WAYNESBORO, Pa. The mysterious footprints left in a nearly dry reservoir bed are starting to fade, but the debate over their origin lingers on.
Steve Gates and his brother Dennis found the prints on Valentine's Day, just before dark. They had gone to the Waynesboro reservoir to see a reported 13-foot drop in the water level for themselves.
"We been in the mountains ever since we were kids," Mr. Gates, 28, said. "We never seen nothing like this, never."
What they saw was a set of footprints running on both sides of a slow moving creek. He estimates they go for about 400 yards and there are about 300 to 400 of them.
The prints are about 13 inches long and 6 inches wide. They have a rounded heel and spread out into what looks like a set of five long claws.
One of the digits presumably the big toe sticks out prominently to the side. That characteristic may prove to be an important clue in determining their origin, according to one researcher.
Mr. Gates said night was closing in when they found the prints. "Truthfully, I had an eerie feeling," he said about walking out of the reservoir. "I had chills all over me."
They went back Friday and videotaped the prints, then showed the tape to their brother-in-law, Paul Scott.
"I watched the video and the hairs stood up on the back of my neck," Mr. Scott, 42, said.
Mr. Scott, a man with 35 years hunting experience, also said he'd never seen anything like them before. "What could it possibly be?"
On Sunday, they contacted Jeffrey Lemley, a noted Bigfoot researcher who lives in Washington state.
Unable to make it himself, Mr. Lemley mobilized several volunteers from the Bigfoot Field Researchers Organization. The group's Web site, www.bfro.net, states it is "the only scientific organization probing the Bigfoot/Sasquatch mystery."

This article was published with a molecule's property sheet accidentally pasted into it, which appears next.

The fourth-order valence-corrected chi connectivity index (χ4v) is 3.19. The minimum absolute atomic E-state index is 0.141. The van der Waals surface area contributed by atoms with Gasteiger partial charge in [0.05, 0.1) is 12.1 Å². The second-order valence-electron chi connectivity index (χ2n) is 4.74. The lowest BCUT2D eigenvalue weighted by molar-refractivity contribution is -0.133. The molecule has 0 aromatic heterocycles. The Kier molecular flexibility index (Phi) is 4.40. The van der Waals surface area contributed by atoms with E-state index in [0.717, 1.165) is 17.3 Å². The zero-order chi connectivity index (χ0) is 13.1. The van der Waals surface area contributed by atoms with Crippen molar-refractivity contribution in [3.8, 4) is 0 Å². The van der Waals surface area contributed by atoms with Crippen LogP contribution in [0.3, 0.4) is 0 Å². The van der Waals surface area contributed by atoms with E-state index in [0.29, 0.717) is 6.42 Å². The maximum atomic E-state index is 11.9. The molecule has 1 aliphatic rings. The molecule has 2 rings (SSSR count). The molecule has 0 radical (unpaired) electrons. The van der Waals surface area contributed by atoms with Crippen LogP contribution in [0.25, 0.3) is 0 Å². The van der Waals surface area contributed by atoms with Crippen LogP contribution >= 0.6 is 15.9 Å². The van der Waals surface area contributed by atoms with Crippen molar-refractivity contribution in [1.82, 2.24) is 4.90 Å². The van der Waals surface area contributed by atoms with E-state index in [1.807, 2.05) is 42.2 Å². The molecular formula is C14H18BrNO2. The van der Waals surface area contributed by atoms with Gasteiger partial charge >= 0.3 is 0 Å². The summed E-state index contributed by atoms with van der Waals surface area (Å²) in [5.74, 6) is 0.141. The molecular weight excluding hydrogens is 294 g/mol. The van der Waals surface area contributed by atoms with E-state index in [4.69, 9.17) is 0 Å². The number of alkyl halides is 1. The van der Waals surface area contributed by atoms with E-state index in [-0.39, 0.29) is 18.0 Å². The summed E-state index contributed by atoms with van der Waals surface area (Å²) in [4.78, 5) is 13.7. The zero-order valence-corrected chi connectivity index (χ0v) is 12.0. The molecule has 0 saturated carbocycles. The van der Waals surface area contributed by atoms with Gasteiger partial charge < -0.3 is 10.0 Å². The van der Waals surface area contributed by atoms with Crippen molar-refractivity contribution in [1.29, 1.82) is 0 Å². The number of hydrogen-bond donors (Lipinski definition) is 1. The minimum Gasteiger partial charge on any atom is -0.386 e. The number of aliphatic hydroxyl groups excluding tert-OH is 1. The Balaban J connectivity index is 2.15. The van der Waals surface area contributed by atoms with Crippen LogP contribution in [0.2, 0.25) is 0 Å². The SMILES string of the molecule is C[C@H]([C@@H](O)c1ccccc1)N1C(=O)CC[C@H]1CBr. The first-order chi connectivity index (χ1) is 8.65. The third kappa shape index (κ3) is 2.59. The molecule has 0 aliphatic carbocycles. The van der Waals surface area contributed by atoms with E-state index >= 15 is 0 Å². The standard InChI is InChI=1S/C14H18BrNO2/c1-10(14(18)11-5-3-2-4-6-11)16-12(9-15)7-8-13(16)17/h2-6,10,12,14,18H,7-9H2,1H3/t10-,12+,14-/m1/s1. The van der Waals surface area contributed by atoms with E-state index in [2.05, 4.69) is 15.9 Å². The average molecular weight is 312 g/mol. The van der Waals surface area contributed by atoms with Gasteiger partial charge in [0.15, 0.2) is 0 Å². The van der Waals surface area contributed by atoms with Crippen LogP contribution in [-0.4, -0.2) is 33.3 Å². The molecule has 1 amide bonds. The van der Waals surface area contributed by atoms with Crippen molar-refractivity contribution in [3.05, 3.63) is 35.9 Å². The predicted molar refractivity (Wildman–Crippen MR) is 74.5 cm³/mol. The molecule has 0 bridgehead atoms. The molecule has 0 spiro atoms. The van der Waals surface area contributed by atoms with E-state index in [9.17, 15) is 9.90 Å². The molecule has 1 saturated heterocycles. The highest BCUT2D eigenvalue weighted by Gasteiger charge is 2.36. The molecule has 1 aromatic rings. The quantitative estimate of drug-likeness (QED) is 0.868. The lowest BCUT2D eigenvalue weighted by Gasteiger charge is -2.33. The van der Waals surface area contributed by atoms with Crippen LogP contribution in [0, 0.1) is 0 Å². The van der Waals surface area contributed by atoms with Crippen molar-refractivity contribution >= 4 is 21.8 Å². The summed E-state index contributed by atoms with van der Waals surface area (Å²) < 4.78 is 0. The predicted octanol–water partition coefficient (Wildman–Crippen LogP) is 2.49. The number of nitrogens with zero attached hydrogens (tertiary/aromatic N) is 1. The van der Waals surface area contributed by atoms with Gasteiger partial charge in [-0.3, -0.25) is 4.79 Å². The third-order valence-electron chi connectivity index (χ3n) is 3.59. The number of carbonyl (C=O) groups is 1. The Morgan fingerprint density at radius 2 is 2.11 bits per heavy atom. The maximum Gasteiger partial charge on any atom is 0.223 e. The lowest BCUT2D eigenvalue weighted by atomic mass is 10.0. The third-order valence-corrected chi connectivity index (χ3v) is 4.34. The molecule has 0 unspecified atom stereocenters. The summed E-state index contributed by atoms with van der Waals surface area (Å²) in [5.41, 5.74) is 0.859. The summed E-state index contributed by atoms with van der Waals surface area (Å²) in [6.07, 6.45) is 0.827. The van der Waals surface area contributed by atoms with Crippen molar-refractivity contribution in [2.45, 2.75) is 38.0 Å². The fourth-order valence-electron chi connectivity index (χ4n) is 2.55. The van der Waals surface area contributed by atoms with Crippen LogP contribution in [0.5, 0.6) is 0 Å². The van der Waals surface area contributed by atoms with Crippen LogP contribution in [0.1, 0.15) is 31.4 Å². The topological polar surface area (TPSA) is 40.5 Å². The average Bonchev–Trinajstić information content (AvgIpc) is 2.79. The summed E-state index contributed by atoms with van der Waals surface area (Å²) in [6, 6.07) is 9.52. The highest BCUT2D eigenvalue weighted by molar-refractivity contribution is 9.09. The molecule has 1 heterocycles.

Mr. Gates said the BFRO team was baffled by what they found. "They couldn't understand it, they said it wasn't characteristic of Bigfoot."
The problem, it seems, is that Bigfoot doesn't have a big toe that sticks out to the side.
"The hallux sticking out to the side shows they are nonhuman," said Loren Coleman, a University of Southern Maine professor, about the prints. Hallux, Mr. Coleman said, is the scientific term for big toe.
The footprints are much smaller than Bigfoot's, and are more likely an artifact of something he calls a "Nape," or North American Ape. The Nape, also known as a Skunk Ape in parts of the South, is generally not taller than 5 feet, he said.
Mr. Coleman is an author on cryptozoology, which he described as "the study of hidden animals that haven't been zoologically classified."
Animals such as the mountain gorilla and giant panda took decades to find, he said. The Waynesboro Nape is likely very shy and will also tend to stay away from humans, Mr. Coleman said.
Lloyd Hamberger, borough manager of Waynesboro, said he doesn't believe the prints were made by either Bigfoot or Nape.
"Actually, I think they're Klingons," Mr. Hamberger said jokingly.
"I'm not a big believer in Area 51, things like that. I think Elvis is dead," he said.
But then Mr. Hamberger doubled back: "They're apes all right just a bunch of guys horsing around."
He was clear, however, that if public curiosity gets out of hand, the reservoir, which provides water to more than 17,000 customers, would be closed off.
The Pennsylvania Game Commission had not investigated the tracks as of Tuesday morning, according to dispatcher Steve Heaster.
"So far this morning is shaping up," Mr. Heaster said about the calls he had logged. "Bigfoot and birds wearing green plastic granny glasses."